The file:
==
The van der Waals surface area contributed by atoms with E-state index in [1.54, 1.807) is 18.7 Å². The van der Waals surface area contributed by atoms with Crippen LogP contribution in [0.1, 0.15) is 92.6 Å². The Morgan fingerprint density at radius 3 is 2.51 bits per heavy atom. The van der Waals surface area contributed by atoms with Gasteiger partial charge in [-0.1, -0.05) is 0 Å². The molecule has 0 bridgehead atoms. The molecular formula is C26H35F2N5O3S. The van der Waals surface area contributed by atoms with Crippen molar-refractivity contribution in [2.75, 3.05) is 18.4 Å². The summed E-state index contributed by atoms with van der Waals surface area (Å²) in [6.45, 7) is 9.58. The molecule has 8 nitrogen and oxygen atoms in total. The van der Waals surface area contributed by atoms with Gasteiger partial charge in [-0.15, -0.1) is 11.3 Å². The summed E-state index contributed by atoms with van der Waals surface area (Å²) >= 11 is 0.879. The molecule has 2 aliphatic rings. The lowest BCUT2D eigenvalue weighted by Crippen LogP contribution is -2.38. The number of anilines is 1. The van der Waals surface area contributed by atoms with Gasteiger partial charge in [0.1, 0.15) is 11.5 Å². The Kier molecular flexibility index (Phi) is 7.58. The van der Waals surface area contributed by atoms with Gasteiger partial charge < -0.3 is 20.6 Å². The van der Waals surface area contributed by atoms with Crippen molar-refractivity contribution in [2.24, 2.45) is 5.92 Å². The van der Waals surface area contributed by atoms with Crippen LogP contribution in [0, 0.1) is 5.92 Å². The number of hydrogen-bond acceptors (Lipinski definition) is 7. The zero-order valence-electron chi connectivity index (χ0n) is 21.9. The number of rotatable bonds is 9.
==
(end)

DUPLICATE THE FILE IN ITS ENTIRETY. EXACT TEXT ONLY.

The van der Waals surface area contributed by atoms with E-state index in [1.54, 1.807) is 18.7 Å². The van der Waals surface area contributed by atoms with Crippen LogP contribution in [0.1, 0.15) is 92.6 Å². The Morgan fingerprint density at radius 3 is 2.51 bits per heavy atom. The van der Waals surface area contributed by atoms with Gasteiger partial charge in [-0.1, -0.05) is 0 Å². The molecule has 0 bridgehead atoms. The molecular formula is C26H35F2N5O3S. The van der Waals surface area contributed by atoms with Crippen molar-refractivity contribution in [2.75, 3.05) is 18.4 Å². The summed E-state index contributed by atoms with van der Waals surface area (Å²) in [6.45, 7) is 9.58. The molecule has 8 nitrogen and oxygen atoms in total. The van der Waals surface area contributed by atoms with Gasteiger partial charge in [-0.15, -0.1) is 11.3 Å². The summed E-state index contributed by atoms with van der Waals surface area (Å²) >= 11 is 0.879. The molecule has 2 aliphatic rings. The lowest BCUT2D eigenvalue weighted by Crippen LogP contribution is -2.38. The number of anilines is 1. The van der Waals surface area contributed by atoms with Gasteiger partial charge in [0.1, 0.15) is 11.5 Å². The Kier molecular flexibility index (Phi) is 7.58. The van der Waals surface area contributed by atoms with Gasteiger partial charge < -0.3 is 20.6 Å². The van der Waals surface area contributed by atoms with Crippen molar-refractivity contribution in [2.24, 2.45) is 5.92 Å². The van der Waals surface area contributed by atoms with Crippen LogP contribution in [0, 0.1) is 5.92 Å². The number of hydrogen-bond acceptors (Lipinski definition) is 7. The zero-order valence-electron chi connectivity index (χ0n) is 21.9. The number of rotatable bonds is 9.